The insurgency in Kashmir is almost ten years old, exactly. To the Indian army, the victor of the largest number of counter insurgency operation in the world, ten years is not a long time. Armies that wish to beat the terrorists militarily and then win the hearts and minds of the people must be prepared for the long haul. The experiences of the soldiers in Nagaland, Mizoram, Assam, Punjab and Kashmir makes the Indian army's theories on counter-insurgency respected and sought after, among international professionals. But while the big battalions were struggling with the country's internal enemies over three decades, military strategy and military technology have not stood still. There is hardly a book on higher military doctrine published in the world today that does not speak of 'jointness' - military jargon for tri-service planning and execution of all operations.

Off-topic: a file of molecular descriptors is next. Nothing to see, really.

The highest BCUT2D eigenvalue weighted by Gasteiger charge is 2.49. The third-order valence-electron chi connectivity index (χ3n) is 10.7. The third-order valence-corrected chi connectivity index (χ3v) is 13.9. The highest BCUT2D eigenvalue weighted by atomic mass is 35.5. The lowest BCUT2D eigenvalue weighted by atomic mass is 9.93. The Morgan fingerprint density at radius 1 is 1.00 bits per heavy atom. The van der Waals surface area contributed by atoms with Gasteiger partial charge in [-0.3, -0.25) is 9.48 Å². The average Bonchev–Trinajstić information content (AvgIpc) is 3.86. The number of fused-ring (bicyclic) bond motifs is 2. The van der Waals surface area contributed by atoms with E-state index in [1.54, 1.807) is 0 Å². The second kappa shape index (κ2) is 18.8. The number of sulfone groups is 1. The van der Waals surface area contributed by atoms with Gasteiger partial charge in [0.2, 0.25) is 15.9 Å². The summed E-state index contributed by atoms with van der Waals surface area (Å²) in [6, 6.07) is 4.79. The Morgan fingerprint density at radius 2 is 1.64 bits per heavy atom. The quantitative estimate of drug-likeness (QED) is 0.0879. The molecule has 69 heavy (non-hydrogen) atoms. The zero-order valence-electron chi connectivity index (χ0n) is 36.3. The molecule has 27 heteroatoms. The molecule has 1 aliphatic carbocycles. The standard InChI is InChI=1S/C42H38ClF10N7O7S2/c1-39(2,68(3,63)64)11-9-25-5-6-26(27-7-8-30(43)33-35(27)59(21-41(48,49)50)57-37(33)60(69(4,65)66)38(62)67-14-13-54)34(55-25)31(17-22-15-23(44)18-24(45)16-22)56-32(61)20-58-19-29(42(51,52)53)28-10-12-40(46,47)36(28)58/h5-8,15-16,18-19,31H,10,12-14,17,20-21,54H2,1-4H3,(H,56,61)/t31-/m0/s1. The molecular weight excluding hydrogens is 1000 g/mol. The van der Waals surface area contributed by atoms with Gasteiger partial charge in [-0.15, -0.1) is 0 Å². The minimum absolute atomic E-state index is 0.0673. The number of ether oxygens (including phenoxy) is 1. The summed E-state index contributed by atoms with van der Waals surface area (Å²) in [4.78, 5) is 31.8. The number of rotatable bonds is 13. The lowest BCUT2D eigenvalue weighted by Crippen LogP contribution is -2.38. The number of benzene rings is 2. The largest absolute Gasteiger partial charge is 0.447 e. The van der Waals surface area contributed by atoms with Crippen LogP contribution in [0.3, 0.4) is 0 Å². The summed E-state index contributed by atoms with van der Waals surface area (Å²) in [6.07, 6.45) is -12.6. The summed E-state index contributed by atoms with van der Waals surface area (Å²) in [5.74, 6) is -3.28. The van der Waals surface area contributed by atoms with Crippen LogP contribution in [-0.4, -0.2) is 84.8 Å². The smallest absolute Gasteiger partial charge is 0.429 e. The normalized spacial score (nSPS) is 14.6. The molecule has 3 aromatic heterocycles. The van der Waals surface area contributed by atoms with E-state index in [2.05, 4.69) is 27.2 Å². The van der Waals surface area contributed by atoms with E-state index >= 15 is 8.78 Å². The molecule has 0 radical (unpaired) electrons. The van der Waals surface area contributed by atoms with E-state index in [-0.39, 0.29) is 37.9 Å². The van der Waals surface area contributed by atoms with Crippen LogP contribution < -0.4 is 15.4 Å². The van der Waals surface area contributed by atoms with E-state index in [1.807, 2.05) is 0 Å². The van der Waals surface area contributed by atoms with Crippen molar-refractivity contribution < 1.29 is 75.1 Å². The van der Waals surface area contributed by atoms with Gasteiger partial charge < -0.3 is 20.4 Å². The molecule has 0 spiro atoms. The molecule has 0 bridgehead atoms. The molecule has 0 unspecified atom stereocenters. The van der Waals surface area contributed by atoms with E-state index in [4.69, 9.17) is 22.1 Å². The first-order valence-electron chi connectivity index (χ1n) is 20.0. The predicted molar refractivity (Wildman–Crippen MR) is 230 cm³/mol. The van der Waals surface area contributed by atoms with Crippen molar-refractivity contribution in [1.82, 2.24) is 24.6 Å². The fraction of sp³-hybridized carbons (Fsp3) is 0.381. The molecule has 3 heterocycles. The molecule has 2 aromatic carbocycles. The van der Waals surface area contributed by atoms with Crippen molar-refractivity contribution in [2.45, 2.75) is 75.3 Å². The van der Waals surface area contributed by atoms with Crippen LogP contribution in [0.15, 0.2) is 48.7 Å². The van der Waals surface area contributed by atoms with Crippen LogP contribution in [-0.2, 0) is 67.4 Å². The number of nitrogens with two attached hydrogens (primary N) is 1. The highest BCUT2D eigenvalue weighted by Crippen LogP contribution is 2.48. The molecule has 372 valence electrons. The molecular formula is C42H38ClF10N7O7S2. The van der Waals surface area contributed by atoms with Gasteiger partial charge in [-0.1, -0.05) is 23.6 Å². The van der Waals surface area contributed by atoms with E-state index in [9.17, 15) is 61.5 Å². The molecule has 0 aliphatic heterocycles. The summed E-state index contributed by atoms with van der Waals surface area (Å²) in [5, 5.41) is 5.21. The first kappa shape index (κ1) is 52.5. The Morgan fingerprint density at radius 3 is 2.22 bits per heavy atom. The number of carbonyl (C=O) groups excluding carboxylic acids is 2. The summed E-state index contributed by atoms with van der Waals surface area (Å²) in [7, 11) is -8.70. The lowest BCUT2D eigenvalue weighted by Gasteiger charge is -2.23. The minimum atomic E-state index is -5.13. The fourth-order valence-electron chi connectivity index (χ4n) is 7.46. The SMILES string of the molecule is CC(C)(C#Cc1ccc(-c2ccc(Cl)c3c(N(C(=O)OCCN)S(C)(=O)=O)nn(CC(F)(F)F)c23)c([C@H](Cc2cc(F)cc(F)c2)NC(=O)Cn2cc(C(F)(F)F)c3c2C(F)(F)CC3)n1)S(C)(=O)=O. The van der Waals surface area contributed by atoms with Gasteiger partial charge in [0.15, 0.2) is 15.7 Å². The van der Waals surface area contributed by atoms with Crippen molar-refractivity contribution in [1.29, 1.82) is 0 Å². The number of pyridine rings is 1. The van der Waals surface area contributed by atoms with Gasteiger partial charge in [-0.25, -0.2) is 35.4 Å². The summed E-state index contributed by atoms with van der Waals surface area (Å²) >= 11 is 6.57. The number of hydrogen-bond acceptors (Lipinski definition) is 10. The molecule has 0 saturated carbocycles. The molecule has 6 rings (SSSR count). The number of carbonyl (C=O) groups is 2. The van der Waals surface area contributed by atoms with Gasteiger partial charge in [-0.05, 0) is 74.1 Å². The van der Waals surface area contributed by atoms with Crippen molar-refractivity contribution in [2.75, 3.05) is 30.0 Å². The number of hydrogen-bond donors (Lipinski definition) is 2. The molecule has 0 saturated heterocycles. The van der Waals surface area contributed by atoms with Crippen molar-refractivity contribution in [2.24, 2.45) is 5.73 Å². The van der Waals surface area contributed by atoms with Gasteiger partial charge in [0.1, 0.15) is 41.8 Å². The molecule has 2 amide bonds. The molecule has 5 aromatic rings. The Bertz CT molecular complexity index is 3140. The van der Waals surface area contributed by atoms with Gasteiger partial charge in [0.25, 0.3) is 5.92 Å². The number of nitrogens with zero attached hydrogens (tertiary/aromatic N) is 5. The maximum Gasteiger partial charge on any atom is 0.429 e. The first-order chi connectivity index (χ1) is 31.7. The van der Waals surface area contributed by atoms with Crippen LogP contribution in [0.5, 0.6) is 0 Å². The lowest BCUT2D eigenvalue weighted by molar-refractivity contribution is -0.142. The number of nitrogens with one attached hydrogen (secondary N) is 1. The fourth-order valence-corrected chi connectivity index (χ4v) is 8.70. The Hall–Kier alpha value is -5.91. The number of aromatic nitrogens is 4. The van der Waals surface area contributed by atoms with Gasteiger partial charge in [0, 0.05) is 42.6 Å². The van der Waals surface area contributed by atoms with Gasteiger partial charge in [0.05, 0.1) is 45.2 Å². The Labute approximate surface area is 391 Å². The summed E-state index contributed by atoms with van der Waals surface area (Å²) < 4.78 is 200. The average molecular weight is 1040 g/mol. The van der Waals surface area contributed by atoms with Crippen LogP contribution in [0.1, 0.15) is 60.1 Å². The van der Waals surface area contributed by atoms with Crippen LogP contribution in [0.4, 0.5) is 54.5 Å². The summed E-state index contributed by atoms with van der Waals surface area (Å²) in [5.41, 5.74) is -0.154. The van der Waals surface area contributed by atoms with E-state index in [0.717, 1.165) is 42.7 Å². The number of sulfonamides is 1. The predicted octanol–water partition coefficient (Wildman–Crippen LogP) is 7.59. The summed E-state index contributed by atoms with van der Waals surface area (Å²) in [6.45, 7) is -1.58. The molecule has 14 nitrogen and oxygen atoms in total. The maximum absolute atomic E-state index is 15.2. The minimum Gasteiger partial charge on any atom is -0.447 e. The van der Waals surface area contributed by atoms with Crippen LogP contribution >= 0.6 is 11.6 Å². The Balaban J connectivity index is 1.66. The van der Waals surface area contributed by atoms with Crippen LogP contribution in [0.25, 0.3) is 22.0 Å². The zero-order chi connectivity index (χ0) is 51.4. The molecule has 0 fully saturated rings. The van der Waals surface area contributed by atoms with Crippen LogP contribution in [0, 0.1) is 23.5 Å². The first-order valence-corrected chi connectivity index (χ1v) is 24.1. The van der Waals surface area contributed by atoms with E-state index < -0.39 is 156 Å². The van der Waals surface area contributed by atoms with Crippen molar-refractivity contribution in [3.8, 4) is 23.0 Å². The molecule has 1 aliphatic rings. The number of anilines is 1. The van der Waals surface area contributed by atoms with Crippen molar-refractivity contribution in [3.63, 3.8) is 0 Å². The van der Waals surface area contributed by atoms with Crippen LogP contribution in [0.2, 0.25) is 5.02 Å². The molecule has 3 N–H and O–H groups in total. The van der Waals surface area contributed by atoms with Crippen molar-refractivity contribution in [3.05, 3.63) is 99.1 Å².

The strikes by the IAF on the foreign mercenaries were conceptually long overdue. If the country's enemies can be killed from the air, it would be foolish not to do so. Since no territorial transgressions are involved, there are also no air space violations to worry about. But, is the country's air-power ready to fight the mercenaries with the best technology available in the market? It would hardly appear so.Jointness is not merely overcoming the psychology of single service ambitions, by ordering another service (in this case the air force) to participate. It means that each service surveys the environment in peacetime and modifies its acquisition plans to participate effectively when the time comes. For instance, Kashmir is the coldest state in which our armed forces have fought militants. There is no better terrain to field downward looking infrared sensors to detect 'hotspots', particularly by night. This requires night-flying helicopters in mountain terrain - a qualification that pilots can aspire to only after specialised training with night vision equipment. The news that army air corps helicopters returned to base with bullet holes is clear indication that the mercenaries are firing visually at day flying helicopters - that our armed forces do not 'own the night'.